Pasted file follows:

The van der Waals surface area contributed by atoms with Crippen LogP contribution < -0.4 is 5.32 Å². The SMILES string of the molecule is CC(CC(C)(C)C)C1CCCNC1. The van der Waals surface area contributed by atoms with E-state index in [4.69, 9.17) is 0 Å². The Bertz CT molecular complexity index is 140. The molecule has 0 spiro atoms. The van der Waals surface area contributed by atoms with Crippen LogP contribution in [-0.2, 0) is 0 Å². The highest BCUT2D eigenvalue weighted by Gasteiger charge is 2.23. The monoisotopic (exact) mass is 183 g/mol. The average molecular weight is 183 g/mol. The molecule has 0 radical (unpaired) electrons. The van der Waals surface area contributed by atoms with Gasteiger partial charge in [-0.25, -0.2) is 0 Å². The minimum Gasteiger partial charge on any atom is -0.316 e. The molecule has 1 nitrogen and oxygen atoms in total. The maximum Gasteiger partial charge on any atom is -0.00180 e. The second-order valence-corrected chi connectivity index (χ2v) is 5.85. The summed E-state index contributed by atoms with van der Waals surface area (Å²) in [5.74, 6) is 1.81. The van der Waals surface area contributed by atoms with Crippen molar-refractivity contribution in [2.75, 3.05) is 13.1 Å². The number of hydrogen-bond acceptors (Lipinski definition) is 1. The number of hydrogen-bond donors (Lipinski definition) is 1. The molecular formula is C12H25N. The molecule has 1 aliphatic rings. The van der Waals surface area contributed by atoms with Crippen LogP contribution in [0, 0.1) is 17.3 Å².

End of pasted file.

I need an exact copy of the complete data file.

The van der Waals surface area contributed by atoms with Crippen LogP contribution < -0.4 is 5.32 Å². The SMILES string of the molecule is CC(CC(C)(C)C)C1CCCNC1. The van der Waals surface area contributed by atoms with E-state index in [4.69, 9.17) is 0 Å². The Bertz CT molecular complexity index is 140. The molecule has 0 spiro atoms. The van der Waals surface area contributed by atoms with Crippen LogP contribution in [-0.2, 0) is 0 Å². The highest BCUT2D eigenvalue weighted by Gasteiger charge is 2.23. The monoisotopic (exact) mass is 183 g/mol. The average molecular weight is 183 g/mol. The molecule has 0 radical (unpaired) electrons. The van der Waals surface area contributed by atoms with Gasteiger partial charge in [-0.25, -0.2) is 0 Å². The minimum Gasteiger partial charge on any atom is -0.316 e. The molecule has 1 nitrogen and oxygen atoms in total. The maximum Gasteiger partial charge on any atom is -0.00180 e. The second-order valence-corrected chi connectivity index (χ2v) is 5.85. The summed E-state index contributed by atoms with van der Waals surface area (Å²) in [5.74, 6) is 1.81. The van der Waals surface area contributed by atoms with Crippen molar-refractivity contribution in [2.75, 3.05) is 13.1 Å². The number of hydrogen-bond acceptors (Lipinski definition) is 1. The number of hydrogen-bond donors (Lipinski definition) is 1. The molecular formula is C12H25N. The molecule has 1 aliphatic rings. The van der Waals surface area contributed by atoms with Crippen LogP contribution in [0, 0.1) is 17.3 Å².